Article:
Lviv’s Link to the Capital

Issue 15, July 2009.
Deputy Mayor Oleksandr Zharikov is the focal point of the Lviv City Council in Kyiv and as such acts as the first port of call for many of the international investors currently looking to establish operations in the capital of West Ukraine. He also coordinates Lviv’s Euro 2012 preparations with Ukraine’s central government and is at the centre of efforts to get the city on schedule to serve as one of the country’s four possible host cities during the football championships. Mr. Zharikov, who has been based in Kyiv since late 2007, receives daily confirmation of the growing investor interest in Lviv and sees the tourism and IT outsourcing sectors as among the most exciting for continued growth in the coming years.

German company looking to Lviv for regional growth

Issue 15, July 2009.
Klingspor Ukraine’s General Director Roland Kaschny discusses why his company chose to set up a new production facility in Lviv Oblast and explains why despite a challenging global climate and local obstacles to investment, he remains optimistic about the economic future of the region.

Ukraine’s Cultural Capital Opens its Doors

Issue 14, June 2009.
Lviv was recently named Ukraine’s Cultural Capital, providing a boost to the city’s drive towards becoming one of the most exciting tourism destinations in the region. Lviv City Council’s Tourism and Culture head Andriy Sydor has been a leading figure behind efforts in recent years to reinvigorate the city’s cultural life with a string of ambitious public holidays, festivals and international events, and he believes that this latest accolade is merely an acknowledgement of the city’s status.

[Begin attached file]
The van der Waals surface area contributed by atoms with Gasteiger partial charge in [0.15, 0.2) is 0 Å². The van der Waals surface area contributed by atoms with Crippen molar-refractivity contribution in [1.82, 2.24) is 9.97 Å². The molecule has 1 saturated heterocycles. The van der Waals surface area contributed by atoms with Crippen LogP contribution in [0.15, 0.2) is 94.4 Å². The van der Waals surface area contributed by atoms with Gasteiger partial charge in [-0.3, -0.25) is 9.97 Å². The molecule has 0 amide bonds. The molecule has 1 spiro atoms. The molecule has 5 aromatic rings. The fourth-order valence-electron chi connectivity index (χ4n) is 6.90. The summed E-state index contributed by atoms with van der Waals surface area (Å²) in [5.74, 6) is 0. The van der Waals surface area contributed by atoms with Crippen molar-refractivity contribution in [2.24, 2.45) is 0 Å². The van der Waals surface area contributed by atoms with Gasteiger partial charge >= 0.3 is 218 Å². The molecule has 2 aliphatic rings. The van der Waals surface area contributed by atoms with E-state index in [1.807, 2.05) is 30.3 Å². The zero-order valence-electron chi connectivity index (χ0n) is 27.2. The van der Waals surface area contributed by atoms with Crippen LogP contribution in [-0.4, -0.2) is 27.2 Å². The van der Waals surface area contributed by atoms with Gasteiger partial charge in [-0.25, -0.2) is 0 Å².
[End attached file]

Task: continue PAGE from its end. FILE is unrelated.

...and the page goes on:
Staff leasing as an anti-crisis solution

Issue 13, May 2009.
This article is geared towards exploring options available to businesses today in their efforts to optimize business operations and take advantage of cost-saving services in regards to personnel expenses which typically comprise the most considerable part of any operational budget, and will focus on staff leasing services.

Tapping into the Tourist Trade Gold Mine

Issue 12, April 2009.
Ukraine is suffering more than most from the global credit crunch, which has been exasperated on a local level by the in-fighting and inability to reach consensus among the country’s political classes. With presidential elections fast approaching, many now fear that the current state of political deadlock will drag on into 2010, leaving the country’s economy to drift aimlessly and exposed to the worst dangers of the current international downturn. One of the few areas in which Lviv could be looking to bolster its local economy is in the field of tourism, and the good news is with more and more airlines now offering flights to Lviv, there is every reason to believe that even with money worries gripping potential tourists all over Europe, Lviv will nevertheless be able to attract enough visitors to keep the city’s coffers from drying up complete.